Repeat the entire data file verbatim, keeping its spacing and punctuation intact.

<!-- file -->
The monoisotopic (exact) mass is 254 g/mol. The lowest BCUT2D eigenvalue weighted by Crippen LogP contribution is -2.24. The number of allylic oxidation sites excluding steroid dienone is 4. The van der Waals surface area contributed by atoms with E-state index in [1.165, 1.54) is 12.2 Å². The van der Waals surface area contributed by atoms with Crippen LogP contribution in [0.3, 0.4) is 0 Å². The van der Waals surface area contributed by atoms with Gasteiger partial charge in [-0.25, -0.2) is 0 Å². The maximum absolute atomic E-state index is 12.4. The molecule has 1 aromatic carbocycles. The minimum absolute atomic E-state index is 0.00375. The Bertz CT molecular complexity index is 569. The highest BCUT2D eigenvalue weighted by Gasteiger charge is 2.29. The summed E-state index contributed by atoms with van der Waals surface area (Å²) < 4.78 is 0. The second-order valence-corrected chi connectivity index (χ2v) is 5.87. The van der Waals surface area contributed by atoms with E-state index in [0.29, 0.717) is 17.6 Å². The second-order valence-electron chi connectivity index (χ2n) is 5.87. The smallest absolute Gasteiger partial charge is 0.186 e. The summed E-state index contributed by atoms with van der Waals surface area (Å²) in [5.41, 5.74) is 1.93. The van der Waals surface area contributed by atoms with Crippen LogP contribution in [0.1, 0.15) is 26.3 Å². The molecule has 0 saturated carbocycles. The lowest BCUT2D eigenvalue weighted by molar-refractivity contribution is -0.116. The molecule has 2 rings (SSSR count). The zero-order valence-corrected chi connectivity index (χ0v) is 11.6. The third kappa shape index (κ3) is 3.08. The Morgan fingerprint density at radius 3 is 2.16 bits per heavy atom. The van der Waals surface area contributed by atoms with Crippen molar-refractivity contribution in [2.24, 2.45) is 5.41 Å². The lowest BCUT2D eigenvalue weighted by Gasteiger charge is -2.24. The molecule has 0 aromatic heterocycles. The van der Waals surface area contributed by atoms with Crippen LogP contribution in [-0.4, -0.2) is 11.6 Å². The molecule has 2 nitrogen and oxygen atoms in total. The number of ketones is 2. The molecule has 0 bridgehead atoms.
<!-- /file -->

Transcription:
The monoisotopic (exact) mass is 254 g/mol. The lowest BCUT2D eigenvalue weighted by Crippen LogP contribution is -2.24. The number of allylic oxidation sites excluding steroid dienone is 4. The van der Waals surface area contributed by atoms with E-state index in [1.165, 1.54) is 12.2 Å². The van der Waals surface area contributed by atoms with Crippen LogP contribution in [0.3, 0.4) is 0 Å². The van der Waals surface area contributed by atoms with Gasteiger partial charge in [-0.25, -0.2) is 0 Å². The maximum absolute atomic E-state index is 12.4. The molecule has 1 aromatic carbocycles. The minimum absolute atomic E-state index is 0.00375. The Bertz CT molecular complexity index is 569. The highest BCUT2D eigenvalue weighted by Gasteiger charge is 2.29. The summed E-state index contributed by atoms with van der Waals surface area (Å²) < 4.78 is 0. The second-order valence-corrected chi connectivity index (χ2v) is 5.87. The van der Waals surface area contributed by atoms with E-state index in [0.29, 0.717) is 17.6 Å². The second-order valence-electron chi connectivity index (χ2n) is 5.87. The smallest absolute Gasteiger partial charge is 0.186 e. The summed E-state index contributed by atoms with van der Waals surface area (Å²) in [5.41, 5.74) is 1.93. The van der Waals surface area contributed by atoms with Crippen LogP contribution in [0.1, 0.15) is 26.3 Å². The molecule has 0 saturated carbocycles. The lowest BCUT2D eigenvalue weighted by molar-refractivity contribution is -0.116. The molecule has 2 rings (SSSR count). The zero-order valence-corrected chi connectivity index (χ0v) is 11.6. The third kappa shape index (κ3) is 3.08. The Morgan fingerprint density at radius 3 is 2.16 bits per heavy atom. The van der Waals surface area contributed by atoms with Crippen molar-refractivity contribution in [2.24, 2.45) is 5.41 Å². The lowest BCUT2D eigenvalue weighted by Gasteiger charge is -2.24. The molecule has 0 aromatic heterocycles. The van der Waals surface area contributed by atoms with Crippen LogP contribution in [-0.4, -0.2) is 11.6 Å². The molecule has 2 nitrogen and oxygen atoms in total. The number of ketones is 2. The molecule has 0 bridgehead atoms.